Going to regular shopping in the local central markets a common routine for everybody. But what happens when you park your car in the parking lot of the market, wearing your best shoes and best clothes, open the door of the car and step out. “Eeks!” You just stepped on somebody’s poop. Feeling disgusted, you rub your shoes against the footpath, cursing, you move on. Who did that? Why was it there? It’s not something we need to bother. Blame the government agencies, MCD, Central Government, and State Government and so on.
As a mother, it bothers me. When we are going somewhere and my kids spot some man urinating in public or poor children defecating in the open, they question me.
“Why are they doing that in the open?” they ask.
My answer, “they are poor and illiterate.”
“But why don’t they do it in the toilet.” They continue.
“Because they are poor and don’t have a house and no toilets,” I answer them.
“What about hand wash?” the curious minds continue.
“Well! They don’t wash their hands.” I try to give them a suitable reply once again.
“Mom, you tell us that if we don’t wash our hands, we will fall sick. Don’t they fall sick?” the curiosity continues.
“Of course! They fall sick due to lack of hygiene and sanitation facilities.” I try to satisfy their curiosity.
As an individual, we try to give clothes, food, books and other utility items to help the poor and the needy but what about providing sanitation facilities?
Small steps lead to big change
Before blaming others, we should take the responsibility ourselves.
We distribute sweets and chocolates on the birthdays of our children, likewise, we can also distribute hygiene products like soaps or sanitizer to poor kids.
Giving soaps and shampoos to the maids and community helpers of our neighbourhood.
Spreading awareness about hygiene and sanitation.
Educating the poor like the maids, the community helpers and sweepers about the use of public toilets and teaching them the importance of washing hands.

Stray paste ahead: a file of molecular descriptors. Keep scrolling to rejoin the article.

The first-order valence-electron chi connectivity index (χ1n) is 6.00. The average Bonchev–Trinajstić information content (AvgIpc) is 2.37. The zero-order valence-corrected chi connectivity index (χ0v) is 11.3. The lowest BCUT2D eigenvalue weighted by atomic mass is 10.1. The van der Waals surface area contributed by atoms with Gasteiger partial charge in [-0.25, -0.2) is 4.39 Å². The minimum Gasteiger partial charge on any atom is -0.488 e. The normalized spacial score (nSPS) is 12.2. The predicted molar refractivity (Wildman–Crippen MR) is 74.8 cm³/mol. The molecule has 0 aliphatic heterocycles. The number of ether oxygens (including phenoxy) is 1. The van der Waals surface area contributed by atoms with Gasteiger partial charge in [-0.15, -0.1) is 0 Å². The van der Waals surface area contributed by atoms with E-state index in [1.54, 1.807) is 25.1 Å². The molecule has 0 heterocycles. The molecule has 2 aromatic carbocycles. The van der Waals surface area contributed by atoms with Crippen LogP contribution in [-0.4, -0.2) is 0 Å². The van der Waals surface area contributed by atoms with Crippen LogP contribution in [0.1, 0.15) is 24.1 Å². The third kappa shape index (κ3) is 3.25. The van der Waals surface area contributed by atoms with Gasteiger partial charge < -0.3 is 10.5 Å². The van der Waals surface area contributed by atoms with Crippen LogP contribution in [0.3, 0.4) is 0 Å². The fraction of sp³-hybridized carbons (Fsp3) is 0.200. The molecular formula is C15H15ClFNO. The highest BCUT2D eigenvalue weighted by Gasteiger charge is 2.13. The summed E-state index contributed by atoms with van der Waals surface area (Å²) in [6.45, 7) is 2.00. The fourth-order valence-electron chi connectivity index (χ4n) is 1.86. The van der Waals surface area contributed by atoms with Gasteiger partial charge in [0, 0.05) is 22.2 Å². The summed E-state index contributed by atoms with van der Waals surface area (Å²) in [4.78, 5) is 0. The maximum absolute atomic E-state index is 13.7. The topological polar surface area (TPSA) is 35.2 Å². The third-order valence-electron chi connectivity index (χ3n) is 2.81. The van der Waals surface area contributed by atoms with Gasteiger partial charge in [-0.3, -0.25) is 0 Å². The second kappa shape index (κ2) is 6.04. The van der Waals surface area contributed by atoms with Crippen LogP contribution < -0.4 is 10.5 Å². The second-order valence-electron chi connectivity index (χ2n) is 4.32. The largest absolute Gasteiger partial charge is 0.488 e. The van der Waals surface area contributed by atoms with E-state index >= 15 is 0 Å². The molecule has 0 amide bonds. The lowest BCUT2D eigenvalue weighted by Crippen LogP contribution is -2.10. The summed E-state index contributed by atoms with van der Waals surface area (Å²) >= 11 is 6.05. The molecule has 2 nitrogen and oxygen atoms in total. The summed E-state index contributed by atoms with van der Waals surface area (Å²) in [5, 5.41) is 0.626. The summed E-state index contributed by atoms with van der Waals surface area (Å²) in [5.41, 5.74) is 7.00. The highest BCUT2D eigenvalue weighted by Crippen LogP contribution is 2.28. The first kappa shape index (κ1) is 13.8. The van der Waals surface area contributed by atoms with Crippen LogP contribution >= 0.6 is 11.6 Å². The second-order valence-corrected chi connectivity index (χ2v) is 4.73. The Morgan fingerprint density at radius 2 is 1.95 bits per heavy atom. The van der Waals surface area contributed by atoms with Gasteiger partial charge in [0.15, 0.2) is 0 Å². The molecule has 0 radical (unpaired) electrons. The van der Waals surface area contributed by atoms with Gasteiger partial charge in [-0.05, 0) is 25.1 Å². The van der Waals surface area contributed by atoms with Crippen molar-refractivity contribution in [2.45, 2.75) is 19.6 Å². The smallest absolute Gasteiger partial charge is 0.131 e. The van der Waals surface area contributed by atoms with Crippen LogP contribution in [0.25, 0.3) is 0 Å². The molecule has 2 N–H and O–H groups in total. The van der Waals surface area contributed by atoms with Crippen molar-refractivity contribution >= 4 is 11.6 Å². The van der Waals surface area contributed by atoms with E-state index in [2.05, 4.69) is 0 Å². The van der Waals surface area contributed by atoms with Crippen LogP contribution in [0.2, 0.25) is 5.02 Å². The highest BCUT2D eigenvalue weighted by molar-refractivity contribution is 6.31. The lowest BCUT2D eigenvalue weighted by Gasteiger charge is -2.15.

Organising cleaning drives on a regular basis where we go out and take the initiative to clean our neighbourhood.
The Sulabh Model of Toilets
The Toilet Museum of Delhi is one of the very interesting places in the city. The museum not only exhibits various models of toilets but provides a solution to one of the biggest problems of our country – Sanitation.
The Sulabh model of toilets is perhaps the simplest and the most cost-effective way of dealing with the problem of sanitation in our country.
Some of the advantages of Sulabh flush composting toilets are:
1. Hygienically and technically right
2. Socially acceptable
3. Affordable and easy to build with available material.
4. Eliminates mosquitoes, flies and insect breeding.
5. Free from health hazards and does not cause pollution
6. Easy to maintain, simple and cost-effective
7. Needs less space and less water
8. Converts the waste into biogas, rich fertilisers, soil conditioner, manure and clean and reusable water.
9. Can be easily constructed in the premises of the house, terrace or for the public needs
10. Can be easily connected to sewers.
When I visited the Toilet Museum, the cleanliness of the area amazed me and to think that there is a human waste treatment plant. There was no odour, the biogas is to light the bulbs and cook food, the manure and fertilisers are used for the plants and the clean and reusable water for watering the plants. The best part – no pollution anywhere of any kind.
Encouraging the Sulabh Model of Toilets and the waste treatment plants like these can go a long way in dealing with the problem of poverty and sanitation in our country.
Jatin Marwah, the young owner of Residency Hotel, was found dead in his office, leaving behind his entire fortune for Shimona, his charming wife. Cardiac arrest, that’s what the doctors declared. He was known to be an alcoholic.
Standing beside the round table and looking at the array of towering glasses and the tea cups in the hotel lobby, Shimona looked captivating in her white embroidered Kurta salwar. There was a faint bewitching smile on her pink lips, “When marital rape and adultery are not crimes, then choosing a path of freedom isn’t too,” she said to herself.
Her canvas had lost its colours after the death of her mother due to cancer. He was a wanderer, a nature photographer. The love for colours brought the two closer. He had lost his love due to cancer too. “Losing love in life doesn’t mean losing hope too,” he said. Taking out a ring from his pocket and sliding it in her hand, he said, “I want you to fill colours in my life.” “Me too,” she said. Together they coloured not only their lives but also the life of his girlfriend’s autistic child whom they adopted with all the love and care, and called her Neelima, after her mother.
If there was one thing Latika was obsessed with was her slippers. She had innumerable pairs of slippers still she could never resist herself from buying more. She was getting married to Saarthak and was planning an entirely new collection of them for her trousseau. “Don’t you think 15 pairs are a bit too much?” her mother questioned. “Mom, I can’t go on repeating the same for every party,” was her answer. A month later, she came back to her mom. Her face full of bruises, her eyes swollen and blue. There were red marks of slippers on all over her body. She cried in her mother’s arms, “You were right mom. I shouldn’t have bought them!”